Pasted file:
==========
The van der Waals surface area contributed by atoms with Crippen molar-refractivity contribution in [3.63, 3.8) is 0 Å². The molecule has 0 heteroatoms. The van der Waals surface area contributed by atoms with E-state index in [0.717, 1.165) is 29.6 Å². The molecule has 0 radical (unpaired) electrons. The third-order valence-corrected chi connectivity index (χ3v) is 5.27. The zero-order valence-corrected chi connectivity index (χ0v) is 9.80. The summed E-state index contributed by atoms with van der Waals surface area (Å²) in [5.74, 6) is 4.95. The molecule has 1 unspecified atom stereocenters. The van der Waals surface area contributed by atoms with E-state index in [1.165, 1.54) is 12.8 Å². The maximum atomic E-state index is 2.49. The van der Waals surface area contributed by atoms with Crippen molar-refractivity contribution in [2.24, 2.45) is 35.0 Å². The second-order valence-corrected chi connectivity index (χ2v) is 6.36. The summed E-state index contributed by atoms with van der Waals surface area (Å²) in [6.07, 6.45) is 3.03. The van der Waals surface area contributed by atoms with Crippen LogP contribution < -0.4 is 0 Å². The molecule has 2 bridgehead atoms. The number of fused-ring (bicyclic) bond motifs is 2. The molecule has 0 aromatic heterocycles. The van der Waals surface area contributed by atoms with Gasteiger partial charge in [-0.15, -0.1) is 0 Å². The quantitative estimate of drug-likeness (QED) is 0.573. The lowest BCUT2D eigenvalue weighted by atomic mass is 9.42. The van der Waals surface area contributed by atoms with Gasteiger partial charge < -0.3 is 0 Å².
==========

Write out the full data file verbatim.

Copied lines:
The van der Waals surface area contributed by atoms with Crippen molar-refractivity contribution in [3.63, 3.8) is 0 Å². The molecule has 0 heteroatoms. The van der Waals surface area contributed by atoms with E-state index in [0.717, 1.165) is 29.6 Å². The molecule has 0 radical (unpaired) electrons. The third-order valence-corrected chi connectivity index (χ3v) is 5.27. The zero-order valence-corrected chi connectivity index (χ0v) is 9.80. The summed E-state index contributed by atoms with van der Waals surface area (Å²) in [5.74, 6) is 4.95. The molecule has 1 unspecified atom stereocenters. The van der Waals surface area contributed by atoms with E-state index in [1.165, 1.54) is 12.8 Å². The maximum atomic E-state index is 2.49. The van der Waals surface area contributed by atoms with Crippen molar-refractivity contribution in [2.24, 2.45) is 35.0 Å². The second-order valence-corrected chi connectivity index (χ2v) is 6.36. The summed E-state index contributed by atoms with van der Waals surface area (Å²) in [6.07, 6.45) is 3.03. The van der Waals surface area contributed by atoms with Crippen LogP contribution < -0.4 is 0 Å². The molecule has 2 bridgehead atoms. The number of fused-ring (bicyclic) bond motifs is 2. The molecule has 0 aromatic heterocycles. The van der Waals surface area contributed by atoms with Gasteiger partial charge in [-0.15, -0.1) is 0 Å². The quantitative estimate of drug-likeness (QED) is 0.573. The lowest BCUT2D eigenvalue weighted by atomic mass is 9.42. The van der Waals surface area contributed by atoms with Gasteiger partial charge < -0.3 is 0 Å².